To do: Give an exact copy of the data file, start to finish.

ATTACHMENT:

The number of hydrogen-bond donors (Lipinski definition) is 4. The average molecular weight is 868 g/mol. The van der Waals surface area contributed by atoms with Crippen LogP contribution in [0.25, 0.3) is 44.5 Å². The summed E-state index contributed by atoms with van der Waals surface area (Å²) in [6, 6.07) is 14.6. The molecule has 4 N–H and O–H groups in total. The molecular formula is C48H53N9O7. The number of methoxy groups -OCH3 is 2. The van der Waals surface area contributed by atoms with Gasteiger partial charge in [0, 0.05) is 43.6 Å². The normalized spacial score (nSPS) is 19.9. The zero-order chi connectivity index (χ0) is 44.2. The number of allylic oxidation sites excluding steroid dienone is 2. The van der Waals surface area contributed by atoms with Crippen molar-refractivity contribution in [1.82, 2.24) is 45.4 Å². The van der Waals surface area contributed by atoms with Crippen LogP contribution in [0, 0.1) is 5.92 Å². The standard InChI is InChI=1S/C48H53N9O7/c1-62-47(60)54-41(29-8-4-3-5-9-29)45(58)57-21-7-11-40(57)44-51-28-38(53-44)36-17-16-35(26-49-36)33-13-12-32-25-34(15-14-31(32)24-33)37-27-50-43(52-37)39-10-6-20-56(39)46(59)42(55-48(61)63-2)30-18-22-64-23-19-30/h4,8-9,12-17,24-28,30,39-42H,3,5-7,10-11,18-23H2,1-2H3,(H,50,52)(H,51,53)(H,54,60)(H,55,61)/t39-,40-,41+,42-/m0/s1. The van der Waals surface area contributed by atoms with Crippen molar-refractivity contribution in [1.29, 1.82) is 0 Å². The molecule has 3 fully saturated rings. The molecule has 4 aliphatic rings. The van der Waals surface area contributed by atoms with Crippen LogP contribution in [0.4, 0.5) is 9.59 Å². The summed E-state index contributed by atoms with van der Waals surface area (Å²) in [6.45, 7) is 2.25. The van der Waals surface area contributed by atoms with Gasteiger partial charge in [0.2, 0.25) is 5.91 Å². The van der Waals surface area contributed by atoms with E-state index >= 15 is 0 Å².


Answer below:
The number of hydrogen-bond donors (Lipinski definition) is 4. The average molecular weight is 868 g/mol. The van der Waals surface area contributed by atoms with Crippen LogP contribution in [0.25, 0.3) is 44.5 Å². The summed E-state index contributed by atoms with van der Waals surface area (Å²) in [6, 6.07) is 14.6. The molecule has 4 N–H and O–H groups in total. The molecular formula is C48H53N9O7. The number of methoxy groups -OCH3 is 2. The van der Waals surface area contributed by atoms with Gasteiger partial charge in [0, 0.05) is 43.6 Å². The normalized spacial score (nSPS) is 19.9. The zero-order chi connectivity index (χ0) is 44.2. The number of allylic oxidation sites excluding steroid dienone is 2. The van der Waals surface area contributed by atoms with Crippen molar-refractivity contribution in [1.82, 2.24) is 45.4 Å². The van der Waals surface area contributed by atoms with Crippen LogP contribution in [0, 0.1) is 5.92 Å². The standard InChI is InChI=1S/C48H53N9O7/c1-62-47(60)54-41(29-8-4-3-5-9-29)45(58)57-21-7-11-40(57)44-51-28-38(53-44)36-17-16-35(26-49-36)33-13-12-32-25-34(15-14-31(32)24-33)37-27-50-43(52-37)39-10-6-20-56(39)46(59)42(55-48(61)63-2)30-18-22-64-23-19-30/h4,8-9,12-17,24-28,30,39-42H,3,5-7,10-11,18-23H2,1-2H3,(H,50,52)(H,51,53)(H,54,60)(H,55,61)/t39-,40-,41+,42-/m0/s1. The van der Waals surface area contributed by atoms with Crippen molar-refractivity contribution in [1.29, 1.82) is 0 Å². The molecule has 3 fully saturated rings. The molecule has 4 aliphatic rings. The van der Waals surface area contributed by atoms with Crippen LogP contribution in [0.4, 0.5) is 9.59 Å². The summed E-state index contributed by atoms with van der Waals surface area (Å²) in [6.45, 7) is 2.25. The van der Waals surface area contributed by atoms with Gasteiger partial charge in [0.2, 0.25) is 5.91 Å². The van der Waals surface area contributed by atoms with E-state index >= 15 is 0 Å².